Apart from protecting the individual’s skull (it’s helpful to get your legs under the sufferer, and move with him as he seizes: your thighs act as a pillow), there is scarce little you can do to help a seizing person. You can only wait and hope to hell he doesn’t stop breathing.
Incredibly, William’s parents remain amazingly calm throughout what they call Richard’s “fits”, even as his seizures increase in frequency and severity, until he experiences Status epilepticus. For those of you who read Anne Fadiman’s The Spirit Catches You and You Fall Down, this is the when Lia finally, in the words of her doctors, “gorks”: has a series of severe, uninterrupted seizures that deprive her brain of oxygen, leaving her brain dead—in the words of her Hmong family, the Spirit has caught her soul and stolen it, leaving her emptied body to fall down.
Richard does not gork, but his brain is badly damaged. The teenager loses much of his frontal cortex function, the part of the brain responsible for memory, tact, social awareness, and emotional control. He is alternately enraged, mean, violent, and remorseful, only to forget his verbal threats or physical attacks moments later. He refuses to bathe and is obsessed with the Leeds Footballers. When William is given an electronic race car set, the child and the near man sit down to play, but Richard is unable to operate the remote controller that sends the car round the track.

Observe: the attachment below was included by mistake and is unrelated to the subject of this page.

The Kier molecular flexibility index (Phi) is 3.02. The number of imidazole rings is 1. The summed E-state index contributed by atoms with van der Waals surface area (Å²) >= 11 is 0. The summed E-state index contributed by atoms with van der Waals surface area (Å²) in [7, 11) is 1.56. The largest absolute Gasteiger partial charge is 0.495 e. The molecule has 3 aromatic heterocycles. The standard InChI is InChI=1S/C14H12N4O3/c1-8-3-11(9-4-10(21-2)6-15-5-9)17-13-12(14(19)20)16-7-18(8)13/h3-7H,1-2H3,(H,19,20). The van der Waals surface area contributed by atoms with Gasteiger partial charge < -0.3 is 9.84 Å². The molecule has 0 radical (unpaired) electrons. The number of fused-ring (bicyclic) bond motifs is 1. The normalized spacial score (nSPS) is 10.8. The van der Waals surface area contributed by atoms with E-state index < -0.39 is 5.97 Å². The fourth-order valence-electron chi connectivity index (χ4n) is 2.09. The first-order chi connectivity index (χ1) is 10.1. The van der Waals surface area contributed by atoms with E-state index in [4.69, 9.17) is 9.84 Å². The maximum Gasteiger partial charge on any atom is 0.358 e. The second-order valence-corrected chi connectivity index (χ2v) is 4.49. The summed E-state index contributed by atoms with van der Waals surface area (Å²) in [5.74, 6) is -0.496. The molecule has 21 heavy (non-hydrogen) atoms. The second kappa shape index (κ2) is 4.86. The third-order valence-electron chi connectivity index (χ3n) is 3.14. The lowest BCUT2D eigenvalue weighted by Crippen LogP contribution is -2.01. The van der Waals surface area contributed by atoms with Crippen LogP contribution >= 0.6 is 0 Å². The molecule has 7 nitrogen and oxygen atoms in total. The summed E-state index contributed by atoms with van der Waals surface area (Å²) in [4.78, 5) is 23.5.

The Fiennes parents are forced to institutionalize Richard, but he spends a great deal of time at home, visiting on weekends and holidays. Home is the other remarkable part of The Music Room: a moated castle in the Fiennes family since the 14th century. The castle is everything one would imagine, stuffed with ancient things: mounted birds, military uniforms, swords, nests of crumbling bird’s eggs, china tea sets, suits of armor William’s mother carefully oils with WD40, a Great Hall where William learns to ride a bicycle, priceless vases, furnishings, and paintings.